It would have helped, for example, if Mr. Wyatt had reached some more forceful and meaningful conclusions in his article. He could have included an investigation into the behavior of former SEC Chairman Christopher Cox, a Republican political hack who was appointed by George W. Bush to the SEC specifically for the purpose of de-fanging and spaying the agency. He could have told us how so many capable attorneys were forced out of their jobs by Christopher Cox, and how the Obama administration has failed to restaff the agency in any significant way. Rather than just tell us the fact that the SEC can only file civil actions against violators, and must refer suspected criminal behavior to the Justice Department for investigation and prosecution, he could have asked why the Justice Department has refused to pursue any prosecutions of financial industry executives, despite voluminous evidence of criminal behavior in the industry that has been unearthed by state attorneys general.

To be fair to Mr. Wyatt, maybe his first draft did indeed discuss these issues, but the editors struck such conclusions out. Either way, you get the impression that The New York Times is being reluctantly dragged along to investigate and report on matters that have been known to the general public for years, and which have in part motivated millions to protest at Tea Party rallies as well as Occupy Wall Street sit-ins. How many more years will it be, however, before The New York Times states in print what millions of Americans already understand: that these large financial institutions, by routinely violating the law, have themselves become criminal enterprises, allowed to deceive, cheat, and defraud their customers, thus afflicting great damage on the economy to the point of driving this nation into a depression.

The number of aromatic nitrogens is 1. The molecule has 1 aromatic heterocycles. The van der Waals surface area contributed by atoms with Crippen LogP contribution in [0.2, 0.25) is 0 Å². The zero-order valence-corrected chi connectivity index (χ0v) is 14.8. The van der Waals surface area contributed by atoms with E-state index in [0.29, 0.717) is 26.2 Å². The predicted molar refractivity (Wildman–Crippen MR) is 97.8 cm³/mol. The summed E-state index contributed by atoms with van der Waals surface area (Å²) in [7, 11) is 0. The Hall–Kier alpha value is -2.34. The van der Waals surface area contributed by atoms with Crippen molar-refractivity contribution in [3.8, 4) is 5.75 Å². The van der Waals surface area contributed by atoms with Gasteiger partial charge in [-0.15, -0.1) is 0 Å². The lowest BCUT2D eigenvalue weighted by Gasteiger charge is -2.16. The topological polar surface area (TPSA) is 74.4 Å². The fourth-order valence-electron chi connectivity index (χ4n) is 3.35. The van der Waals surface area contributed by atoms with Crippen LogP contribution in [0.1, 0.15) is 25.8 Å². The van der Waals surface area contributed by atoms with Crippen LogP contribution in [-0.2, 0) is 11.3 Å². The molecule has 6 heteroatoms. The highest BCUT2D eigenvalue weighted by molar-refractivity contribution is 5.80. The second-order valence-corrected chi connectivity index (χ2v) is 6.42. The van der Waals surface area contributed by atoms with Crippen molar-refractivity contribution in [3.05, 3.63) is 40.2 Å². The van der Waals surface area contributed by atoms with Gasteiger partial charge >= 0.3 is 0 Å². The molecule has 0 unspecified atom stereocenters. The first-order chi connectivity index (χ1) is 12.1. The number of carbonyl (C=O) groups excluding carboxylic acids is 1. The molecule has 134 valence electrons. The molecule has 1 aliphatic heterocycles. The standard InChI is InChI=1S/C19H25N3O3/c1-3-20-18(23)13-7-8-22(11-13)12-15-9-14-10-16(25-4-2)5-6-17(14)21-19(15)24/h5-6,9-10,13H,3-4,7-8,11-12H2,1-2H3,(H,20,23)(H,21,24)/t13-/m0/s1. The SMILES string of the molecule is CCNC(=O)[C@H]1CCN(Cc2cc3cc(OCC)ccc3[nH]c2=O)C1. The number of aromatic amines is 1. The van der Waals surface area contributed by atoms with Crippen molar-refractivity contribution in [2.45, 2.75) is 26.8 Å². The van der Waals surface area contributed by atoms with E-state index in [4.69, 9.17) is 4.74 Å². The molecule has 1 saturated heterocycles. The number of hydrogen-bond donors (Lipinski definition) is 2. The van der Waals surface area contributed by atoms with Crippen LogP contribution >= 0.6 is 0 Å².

Perhaps the editors of The New York Times still think such statements are incendiary and irresponsible, altogether unworthy of an establishment newspaper. If so, they should read the establishment version of such conclusions, written by the Attorney General of Nevada, Catherine Cortez Masto, In her complaint, Ms. Cortez Masto goes after Bank of America with as much sustained outrage as a government official can be allowed to muster. You cannot read how Bank of America has routinely violated its promises to the government to clean up its predatory and illegal behavior in its mortgage business, and not come away concluding that bank executives engage in ongoing criminal behavior simply because they can.

It is probably the case that these executives do not think of themselves as criminals at all. They probably view themselves as highly moral individuals, partly because they are several organizational levels above the areas of the bank that actually do the deceiving and defrauding of clients. In an interview over the weekend with CBS News, convicted criminal Jack Abramoff revealed how he routinely bribed at least 100 members of Congress, violated campaign finance laws every step of the way, and all along viewed himself as one of the most moral lobbyists in Washington because he gave away so much of his earnings to charity.